News You Can Use: National Death Index
Access to the National Death Index Made Easy
Centralized Database Now Available to NIH-supported Researchers
BY SUNITA CHOPRA, NCI
For many long-term clinical studies, it is critical for investigators to know whether patients have died, and if so, when, where, and how. Unfortunately, this information—especially if the patients died outside the research hospital—has often been difficult and expensive to obtain. Recently, NIH has made it easier—and free—for NIH-supported epidemiologists and other health and medical researchers to access a centralized database of death-record information held by state vital statistics offices.
It can be incredibly hard to study the natural history of a disease without patient data that show whether people have died and the causes of death, said John Gallin, chief scientific officer of the NIH Clinical Center and NIH associate director for clinical research. He’s been studying a genetic immunodeficiency disorder called chronic granulomatous disease for almost 40 years. Although he and other NIH-supported researchers (both intramural and extramural) could access death records through the Social Security Administration or the Center for Disease Control’s National Center for Health Statistics (NCHS)—which provided access to the National Death Index (NDI)—the process was becoming more difficult, he said. Not only was the process unwieldy, but the information was often incomplete. In addition, researchers had to pay for access. For example, the cost of accessing 1,000 patient records for a 10-year period is about $1,850. But the costs quickly escalate when researchers need information on thousands of patients, depending on the size of the study.
Intramural investigators do have other means of obtaining death information, but only for patients on protocols at the NIH Clinical Center: the Biomedical Translational Research Informatics System (BTRIS), which is fed data from the Clinical Center’s electronic medical record called the Clinical Research Informatics System (CRIS). But both BTRIS and CRIS are of limited use because their records do not show the cause of death for patients who died outside the Clinical Center, explained Jon McKeeby, chief information officer and chief of the Department of Clinical Research Informatics at the NIH Clinical Center. The NDI, however, does show the cause of death no matter where the patient died.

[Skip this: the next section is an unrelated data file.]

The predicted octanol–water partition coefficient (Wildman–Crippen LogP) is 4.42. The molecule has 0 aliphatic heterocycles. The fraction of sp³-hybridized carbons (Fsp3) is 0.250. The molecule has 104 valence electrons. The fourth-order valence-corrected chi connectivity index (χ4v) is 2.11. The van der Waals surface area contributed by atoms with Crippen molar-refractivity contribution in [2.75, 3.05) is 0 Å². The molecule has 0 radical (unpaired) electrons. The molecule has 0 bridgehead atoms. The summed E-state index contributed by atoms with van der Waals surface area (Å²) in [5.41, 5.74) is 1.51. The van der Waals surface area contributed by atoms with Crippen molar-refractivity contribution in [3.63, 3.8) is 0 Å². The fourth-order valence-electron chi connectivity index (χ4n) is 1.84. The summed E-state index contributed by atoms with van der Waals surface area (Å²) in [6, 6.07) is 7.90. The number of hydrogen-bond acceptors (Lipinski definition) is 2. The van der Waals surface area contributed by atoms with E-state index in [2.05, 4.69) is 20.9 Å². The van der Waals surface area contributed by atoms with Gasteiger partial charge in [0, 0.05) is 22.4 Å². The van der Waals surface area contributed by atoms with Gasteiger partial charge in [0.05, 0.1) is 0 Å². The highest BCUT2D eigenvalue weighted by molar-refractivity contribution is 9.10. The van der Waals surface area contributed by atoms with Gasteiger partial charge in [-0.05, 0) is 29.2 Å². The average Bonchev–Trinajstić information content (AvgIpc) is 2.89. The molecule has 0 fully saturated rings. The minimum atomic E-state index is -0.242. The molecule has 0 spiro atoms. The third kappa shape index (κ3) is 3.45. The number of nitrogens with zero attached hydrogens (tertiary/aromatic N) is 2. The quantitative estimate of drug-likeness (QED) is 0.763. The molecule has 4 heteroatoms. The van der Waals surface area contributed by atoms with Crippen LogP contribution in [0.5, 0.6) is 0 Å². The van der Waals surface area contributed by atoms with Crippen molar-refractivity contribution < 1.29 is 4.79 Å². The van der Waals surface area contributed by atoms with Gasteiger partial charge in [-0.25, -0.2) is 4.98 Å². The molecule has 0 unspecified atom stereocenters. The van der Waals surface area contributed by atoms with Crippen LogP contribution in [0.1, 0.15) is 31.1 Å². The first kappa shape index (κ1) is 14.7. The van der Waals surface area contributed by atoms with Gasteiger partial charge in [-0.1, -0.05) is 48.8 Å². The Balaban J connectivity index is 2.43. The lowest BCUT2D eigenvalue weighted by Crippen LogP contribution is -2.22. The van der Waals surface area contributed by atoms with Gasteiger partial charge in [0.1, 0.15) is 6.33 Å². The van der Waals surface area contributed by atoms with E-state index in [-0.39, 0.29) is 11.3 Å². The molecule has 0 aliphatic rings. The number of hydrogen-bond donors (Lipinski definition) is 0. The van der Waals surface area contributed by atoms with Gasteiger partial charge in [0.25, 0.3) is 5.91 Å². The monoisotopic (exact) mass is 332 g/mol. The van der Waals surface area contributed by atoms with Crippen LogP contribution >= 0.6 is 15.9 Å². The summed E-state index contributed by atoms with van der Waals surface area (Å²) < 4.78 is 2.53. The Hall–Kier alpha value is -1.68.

So NIH decided to explore ways to help both intramural and extramural researchers access the NDI more easily. Led by the Office of Behavioral and Social Sciences Research (OBSSR), NIH entered into an agreement with the NCHS that became effective in January 2020. Now PIs can more easily request access to NDI data. What’s more, NIH will bear the expense.
Staff scientist May A. Baydoun (National Institute on Aging), who frequently needs to access the NDI database for her studies on dementia and Alzheimer disease, was excited to have the NDI made available for free to researchers like herself.
The NDI assists investigators in determining whether people in their studies have died and provides the names of the states where the deaths occurred, the dates of death, and death-certificate numbers. Investigators can make arrangements with the appropriate state offices to obtain copies of death certificates or specific statistical information such as cause of death. Or to make things even easier, the “NDI Plus” service can provide cause-of-death codes. Records go back to 1979, and new death records are added to the NDI file annually.
Under the new NIH-NDI agreement, it will be also easier for investigators to share the NDI-linked data with their NIH-funded collaborators as well as with those who are not funded by NIH, according to OBSSR Director William T. Riley.
To submit an NDI application, PIs go to the NDI Portal and follow the step-by-step instructions. The website includes information on eligibility requirements, rules for obtaining NDI information, criteria for approval, and more. The NDI data can only be used for statistical purposes in public health and medical research. Once PIs are sure their projects meet the criteria, they fill out an online form requesting an electronic application and then wait less than a week for an email with instructions directing them to the electronic application. After they submit the application and supporting documents, there’s a two-to-three month wait for NDI processing and approval. A PI can make up to four requests in a calendar year; any request exceeding $100,000 needs to be pre-approved by the NIH.
For more information about the application process and other details about the National Death Index, go to https://www.cdc.gov/nchs/ndi/index.htm.
Sunita Chopra came to NIH in 2017 as a visiting postdoctoral fellow in the National Cancer Institute’s Radiation Oncology Branch, where she studies radiation-responsive coding and noncoding RNA signatures in the blood of whole-body-irradiated animal models. She plans to transition into a writing-intensive career after finishing her stint at NIH.